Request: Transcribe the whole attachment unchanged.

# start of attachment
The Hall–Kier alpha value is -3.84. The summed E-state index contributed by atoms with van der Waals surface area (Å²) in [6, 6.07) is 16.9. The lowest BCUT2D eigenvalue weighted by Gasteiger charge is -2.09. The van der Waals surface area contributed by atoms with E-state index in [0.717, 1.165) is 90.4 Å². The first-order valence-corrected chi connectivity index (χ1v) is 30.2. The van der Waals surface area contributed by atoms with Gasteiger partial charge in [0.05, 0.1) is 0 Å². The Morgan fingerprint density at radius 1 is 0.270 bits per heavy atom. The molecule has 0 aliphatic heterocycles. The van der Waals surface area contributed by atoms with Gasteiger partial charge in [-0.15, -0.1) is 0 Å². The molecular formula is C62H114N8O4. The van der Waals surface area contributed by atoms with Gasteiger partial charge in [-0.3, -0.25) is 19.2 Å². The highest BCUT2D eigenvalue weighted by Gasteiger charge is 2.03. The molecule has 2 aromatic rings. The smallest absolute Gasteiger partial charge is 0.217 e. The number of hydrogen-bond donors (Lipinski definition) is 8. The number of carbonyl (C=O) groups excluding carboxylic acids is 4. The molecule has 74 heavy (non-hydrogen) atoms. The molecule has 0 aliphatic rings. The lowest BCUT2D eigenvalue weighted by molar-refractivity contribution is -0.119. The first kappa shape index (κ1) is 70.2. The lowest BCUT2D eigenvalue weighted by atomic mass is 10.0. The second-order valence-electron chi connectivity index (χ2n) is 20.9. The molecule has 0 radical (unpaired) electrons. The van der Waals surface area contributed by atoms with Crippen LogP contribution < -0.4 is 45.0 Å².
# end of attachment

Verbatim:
The Hall–Kier alpha value is -3.84. The summed E-state index contributed by atoms with van der Waals surface area (Å²) in [6, 6.07) is 16.9. The lowest BCUT2D eigenvalue weighted by Gasteiger charge is -2.09. The van der Waals surface area contributed by atoms with E-state index in [0.717, 1.165) is 90.4 Å². The first-order valence-corrected chi connectivity index (χ1v) is 30.2. The van der Waals surface area contributed by atoms with Gasteiger partial charge in [0.05, 0.1) is 0 Å². The Morgan fingerprint density at radius 1 is 0.270 bits per heavy atom. The molecule has 0 aliphatic heterocycles. The van der Waals surface area contributed by atoms with Gasteiger partial charge in [-0.15, -0.1) is 0 Å². The molecular formula is C62H114N8O4. The van der Waals surface area contributed by atoms with Gasteiger partial charge in [-0.3, -0.25) is 19.2 Å². The highest BCUT2D eigenvalue weighted by Gasteiger charge is 2.03. The molecule has 2 aromatic rings. The smallest absolute Gasteiger partial charge is 0.217 e. The number of hydrogen-bond donors (Lipinski definition) is 8. The number of carbonyl (C=O) groups excluding carboxylic acids is 4. The molecule has 74 heavy (non-hydrogen) atoms. The molecule has 0 aliphatic rings. The lowest BCUT2D eigenvalue weighted by molar-refractivity contribution is -0.119. The first kappa shape index (κ1) is 70.2. The lowest BCUT2D eigenvalue weighted by atomic mass is 10.0. The second-order valence-electron chi connectivity index (χ2n) is 20.9. The molecule has 0 radical (unpaired) electrons. The van der Waals surface area contributed by atoms with Crippen LogP contribution < -0.4 is 45.0 Å².